Turning to Pocahontas brings Jager’s focus onto United States history. Pocahontas was much younger than Malinche, but shared similarly high status as the daughter of Chief Powhatan, a leader who had cobbled together his confederacy, Tsenacommacah, in his lifetime, partly through marriage alliances. Thus, his daughters likely expected to be married to other Tsenacommacah Confederacy leaders. Jager points out that Powhatan (Wahunsonacock) had a child with each political wife and let the child remain with the mother’s tribe until she was old enough to learn, at which time her life changed again as she was brought to Powhatan’s household. Such evidence supports Jager's theory that the women culture brokers she studies learned at early ages to adapt to quickly changing times and environments.
Native gender roles were quite different and colonist William Strachey’s account of a prepubescent, naked Pocahontas turning cartwheels at James Fort fully illustrates the level of difference. While most have heard of the episode in which Pocahontas saved John Smith by interposing her body between his and the executioner, Jager analyzes this incident in great detail. Some theories consider the mock execution as an attempt to shock Smith into becoming more malleable. Jager believes the event to be a rebirthing ceremony, called the Nikomis, which was meant to make Smith a Powhatan weroance, or chieftain, and to bring to an end his food raids upon various villages. Thus, she was carrying out a ritual important in her own culture which, in this case, was aimed at preventing a violent conclusion to Smith’s aggressive acts against Powhatan villages.
Jager also tackles the private life of Pocahontas, again by using the records of William Strachey over those of Smith. Strachey notes that Pocahontas by 1612 was the young bride of a Potomac man, Kocoum, who is seldom mentioned in standard recounts of the Pocahontas story. As a young woman, Pocahontas was already fulfilling the role of a culture broker, which Jager chooses to call a “Beloved Woman,” a term often used synonymously with the term Ghighau among the Cherokees (p. 102). The author notes that when Powhatans and Virginia settlers had a conflict in May of 1608, Chief Powhatan quickly dispatched Pocahontas to settle accounts with Smith. The tactic worked because Smith made it clear that he had released his Powhatan prisoners “as a gesture to her [Pocahontas] and because of his great respect for her father” (p. 104).
Jager also recounts the year-long captivity of Pocahontas, who was placed in the care of Reverend Alexander Whitaker. John Rolfe, a recent arrival, whose infant daughter and wife had died during the transatlantic crossing to North America, spent time in the company of Whitaker and became involved in Pocahontas’s life as her English-language instructor. Jager provides a clever analysis of how Kocoum complicated the virgin Indian bride role that Native women were later to play in US national mythology. If Pocahontas was the mother of the people of the United States, she was not a virgin bride. Some of Pocahontas’s descendants have tackled the issue of what happened to Kocoum, a point to be discussed later at the end of this review. As in the Cortés and Malinche story, Rolfe and Pocahontas united, which brought peace to the James Fort and Powhatan communities, a period the colonists called “Pocahontas’s peace" (pp. 138-139).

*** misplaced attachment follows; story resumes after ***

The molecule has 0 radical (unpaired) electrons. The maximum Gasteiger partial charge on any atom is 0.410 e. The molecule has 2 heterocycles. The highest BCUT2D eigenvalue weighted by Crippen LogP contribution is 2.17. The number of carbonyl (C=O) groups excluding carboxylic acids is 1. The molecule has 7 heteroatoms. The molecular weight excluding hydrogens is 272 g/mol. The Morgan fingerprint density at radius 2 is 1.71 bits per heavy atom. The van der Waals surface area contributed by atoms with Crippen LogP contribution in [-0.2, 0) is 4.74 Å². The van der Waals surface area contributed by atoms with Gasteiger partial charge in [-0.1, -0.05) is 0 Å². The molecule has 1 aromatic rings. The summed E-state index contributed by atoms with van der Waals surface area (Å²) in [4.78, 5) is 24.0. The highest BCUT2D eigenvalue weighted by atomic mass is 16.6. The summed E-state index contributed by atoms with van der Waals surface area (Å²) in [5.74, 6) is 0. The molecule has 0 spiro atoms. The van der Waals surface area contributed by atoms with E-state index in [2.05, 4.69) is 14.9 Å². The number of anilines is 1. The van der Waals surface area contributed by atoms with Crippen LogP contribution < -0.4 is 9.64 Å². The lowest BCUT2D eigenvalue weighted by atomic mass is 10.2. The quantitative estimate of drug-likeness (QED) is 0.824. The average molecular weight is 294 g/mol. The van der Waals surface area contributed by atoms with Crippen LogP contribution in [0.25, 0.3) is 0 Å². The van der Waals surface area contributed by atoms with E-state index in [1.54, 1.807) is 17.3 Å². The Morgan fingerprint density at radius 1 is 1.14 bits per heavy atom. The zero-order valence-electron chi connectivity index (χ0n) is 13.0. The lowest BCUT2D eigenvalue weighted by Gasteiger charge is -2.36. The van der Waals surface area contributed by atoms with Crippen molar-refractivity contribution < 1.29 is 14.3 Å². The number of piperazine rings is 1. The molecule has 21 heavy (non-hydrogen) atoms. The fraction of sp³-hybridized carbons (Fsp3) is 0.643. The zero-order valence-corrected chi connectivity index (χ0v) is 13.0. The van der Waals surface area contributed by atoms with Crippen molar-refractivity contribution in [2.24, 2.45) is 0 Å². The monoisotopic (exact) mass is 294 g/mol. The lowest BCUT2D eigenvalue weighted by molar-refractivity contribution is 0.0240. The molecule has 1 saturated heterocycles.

Turning finally to Sacagawea, the author has a subject who was a young married woman expecting her first child at the time of the Lewis and Clark expedition. Sacagawea was born in Idaho among the Lemhi Shoshones and was first called Boo-wy-ee-puh, which meant “grass woman.” Promised at birth to a male in her tribe, which included a bride price payment in horses, she was to remain with her family until eligible for marriage. During this time, the Hidatsas took her captive and removed her hundreds of miles east to near present-day Bismarck, North Dakota. Living in a new culture, Sacagawea was forced to learn new gender rules, customs, and languages. She lived among the Hidatsas until they traded her to a French Canadian trader, Touissaint Charbonneau, with whom the Hidatsas wished to open long-term trade. When the Lewis and Clark Expedition arrived, Sacagawea was approximately sixteen and pregnant; she had been married to Charbonneau for two years.
During their first winter camp, members of the expedition saw Native American women pursuing their work in farming and stereotyped them as the “squaw drudges” that Jager challenges throughout her work (pp. 8, 78). Charbonneau, once hired, threatened to quit during the first winter camp. When Lewis and Clark rehired him, it was with the idea that Sacagawea was the one who was too potentially useful to lose. When the expedition pulled out of its first winter camp, Sacagawea was listed as an "interpretess" (p. 113). By fall 1805, William Clark noted in his journal, “the presence of Sacagawea with the expedition convinces all Indian people of the peaceful intentions of their party” (p. 115). In truth, the presence of a woman and a baby was an almost universally understood signal in Indian country announcing the non-hostile intentions of an otherwise armed group of males. Journal records indicate she worked steadily to procure and process food for the group on a daily basis.